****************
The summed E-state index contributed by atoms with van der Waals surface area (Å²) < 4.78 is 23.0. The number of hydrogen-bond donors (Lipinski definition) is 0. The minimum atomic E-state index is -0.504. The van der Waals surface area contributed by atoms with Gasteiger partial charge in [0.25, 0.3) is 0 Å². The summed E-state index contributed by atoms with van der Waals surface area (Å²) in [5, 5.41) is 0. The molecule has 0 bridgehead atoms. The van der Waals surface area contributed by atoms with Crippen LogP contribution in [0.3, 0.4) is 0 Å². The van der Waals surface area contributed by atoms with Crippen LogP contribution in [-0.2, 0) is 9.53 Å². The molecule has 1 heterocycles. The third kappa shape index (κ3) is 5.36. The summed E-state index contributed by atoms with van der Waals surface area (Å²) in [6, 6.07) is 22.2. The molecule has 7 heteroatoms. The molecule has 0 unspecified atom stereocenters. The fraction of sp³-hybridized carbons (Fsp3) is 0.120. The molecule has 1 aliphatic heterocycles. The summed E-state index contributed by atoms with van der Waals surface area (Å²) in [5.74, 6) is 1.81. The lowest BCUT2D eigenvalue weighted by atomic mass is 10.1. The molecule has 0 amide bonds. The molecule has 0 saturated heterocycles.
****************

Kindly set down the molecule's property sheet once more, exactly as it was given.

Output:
The summed E-state index contributed by atoms with van der Waals surface area (Å²) < 4.78 is 23.0. The number of hydrogen-bond donors (Lipinski definition) is 0. The minimum atomic E-state index is -0.504. The van der Waals surface area contributed by atoms with Gasteiger partial charge in [0.25, 0.3) is 0 Å². The summed E-state index contributed by atoms with van der Waals surface area (Å²) in [5, 5.41) is 0. The molecule has 0 bridgehead atoms. The van der Waals surface area contributed by atoms with Crippen LogP contribution in [0.3, 0.4) is 0 Å². The van der Waals surface area contributed by atoms with Crippen LogP contribution in [-0.2, 0) is 9.53 Å². The molecule has 1 heterocycles. The third kappa shape index (κ3) is 5.36. The summed E-state index contributed by atoms with van der Waals surface area (Å²) in [6, 6.07) is 22.2. The molecule has 7 heteroatoms. The molecule has 0 unspecified atom stereocenters. The fraction of sp³-hybridized carbons (Fsp3) is 0.120. The molecule has 1 aliphatic heterocycles. The summed E-state index contributed by atoms with van der Waals surface area (Å²) in [5.74, 6) is 1.81. The lowest BCUT2D eigenvalue weighted by atomic mass is 10.1. The molecule has 0 amide bonds. The molecule has 0 saturated heterocycles.